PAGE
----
A review of The Bad-Ass Librarians of Timbuktu and Their Race to Save the World’s Most Precious Manuscripts by Joshua Hammer

This is an important subject treated with seriousness by the author, who is a journalist of some standing and the author of three other books. The title is somewhat misleading, however, as the librarians are not so much ‘bad-ass’ as courageous and dedicated to their quest to save centuries-old Islamic and secular manuscripts on a range of topics from destruction by militants of Al Qaeda.

A review of Known and Strange Things by Teju Cole

Known and Strange Things, the title coming from Seamus Heaney, is structured by division into four sections: Reading Things; Seeing Things; Being There; and Epilogue. Cole notes that the book contains ‘some of my most vital enthusiasms’ as well as pieces on the new, and that he was testing his knowledge and its limits. He left as much out as he included, and could have produced a second book with the excluded.

A review of Laurinda by Alice Pung

It would be a rare reader that didn’t feel an affinity for the protagonist in Alice Pung’s charming coming-of-age story, Laurinda. The is something universal about fifteen year old Lucy Lam’s dislocation as she tries to navigate the clique-iness, the odd social mores, and the subtle bullying that takes place at Laurinda, a prestigious private school to which Lucy has received the first equity scholarship.

A review of Time Was by Howard Waldman

Time Was is not your usual birth to death autobiography. Waldman’s haphazard style is unique and somehow manages to be both lighthearted and dark at the same time, but these vignettes have an otherworldly quality about them. The subtitle is appropriate as the disconnected voice of the narrator is not only out of time and out of place, it is one that invites the reader to that liminal space.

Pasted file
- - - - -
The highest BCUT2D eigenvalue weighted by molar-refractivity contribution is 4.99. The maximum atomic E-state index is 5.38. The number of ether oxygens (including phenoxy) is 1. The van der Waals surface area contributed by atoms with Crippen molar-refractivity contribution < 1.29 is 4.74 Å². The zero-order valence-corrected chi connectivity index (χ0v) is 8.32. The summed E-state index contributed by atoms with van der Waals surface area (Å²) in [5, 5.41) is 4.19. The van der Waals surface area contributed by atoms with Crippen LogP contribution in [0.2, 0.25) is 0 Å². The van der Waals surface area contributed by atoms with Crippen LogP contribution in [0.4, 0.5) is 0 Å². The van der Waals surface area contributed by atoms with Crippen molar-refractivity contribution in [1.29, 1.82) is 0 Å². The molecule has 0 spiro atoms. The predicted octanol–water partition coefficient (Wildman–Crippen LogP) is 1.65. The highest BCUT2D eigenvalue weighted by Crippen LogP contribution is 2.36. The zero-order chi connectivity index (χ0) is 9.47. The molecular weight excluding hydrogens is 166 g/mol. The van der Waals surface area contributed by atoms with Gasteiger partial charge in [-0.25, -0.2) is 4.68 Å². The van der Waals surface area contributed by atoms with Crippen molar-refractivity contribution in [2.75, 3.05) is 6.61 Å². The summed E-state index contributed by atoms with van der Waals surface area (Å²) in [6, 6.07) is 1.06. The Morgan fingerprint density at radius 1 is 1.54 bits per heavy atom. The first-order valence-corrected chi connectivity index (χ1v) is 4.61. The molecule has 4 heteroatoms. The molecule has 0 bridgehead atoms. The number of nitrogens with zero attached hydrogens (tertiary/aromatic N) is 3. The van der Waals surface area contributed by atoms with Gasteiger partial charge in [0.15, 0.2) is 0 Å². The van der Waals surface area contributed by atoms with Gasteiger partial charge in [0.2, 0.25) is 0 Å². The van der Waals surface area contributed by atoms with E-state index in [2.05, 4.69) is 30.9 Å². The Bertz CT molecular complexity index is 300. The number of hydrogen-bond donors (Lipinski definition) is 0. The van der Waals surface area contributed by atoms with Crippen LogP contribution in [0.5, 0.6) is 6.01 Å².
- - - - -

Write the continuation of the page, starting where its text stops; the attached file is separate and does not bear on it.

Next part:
A review of the Play with Knives trilogy by Jennifer Maiden

All three novels explore guilt and innocence, good and evil, and the individual versus the state or government, using changing tense and viewpoints. The grand conception is fairly ambitious, but Maiden handles it all smoothly and the stories read like ordinary thrillers. The binaries that charge these books are played with in all sorts of interesting ways as the characters swap positions, power matrices, emotional landscapes, and unravel the structures in which they work.

A review of Figuring in the Figure by Ben Berman

Ben Berman’s Figuring in the Figure offers a window into his personal life. In reading the poems, we learn that Berman is a young father and that he is a wizard at word play, among other things. The poems are written in the terza rima form, a rhyme scheme of Italian origins and used by Dante Alighieri. This form allows Berman to showcase is proficiency as a poet.

A review of Beginning French by Les Américains

The writing is so descriptive and uncomplicated that is easy to imagine accompanying the family as they go from one lesson to the next. We go with them to buy furniture, buy food at the hypermarket, get the boiler fixed and tag along on their trips to the Dordogne and some wonderful French towns and villages. We experience the history, the culture and the environment through Marty and Eileen’s exquisite travelogues and memories. And if you think I have forgotten to mention the French food then you are in for a huge surprise.

A review of The Vimy Trap by Ian McKay and Jamie Swift

The Battle of Vimy Ridge took place almost one hundred years ago, on April 9, 1917, as part of the Battle of Arras launched by British and French forces against those of Kaiser Wilhelm’s Germany, to divert them from other fronts. The British and French had attempted to take the ridge and had failed. The Canadian Corps, part of the British Expeditionary Force, succeeded, with heavy casualties.

A review of The Chaos of Mokii by Geoff Nelder

At a deeper level, there are questions raised about the nature of reality that are chillingly relevant considering the fact that last year Elon Musk stated publically that there is a billion to one chance that we’re living in “base reality” (that is, a non-virtual world), and even Neil deGrasse Tyson has argued that there is a high probability that we’re living a computer simulation.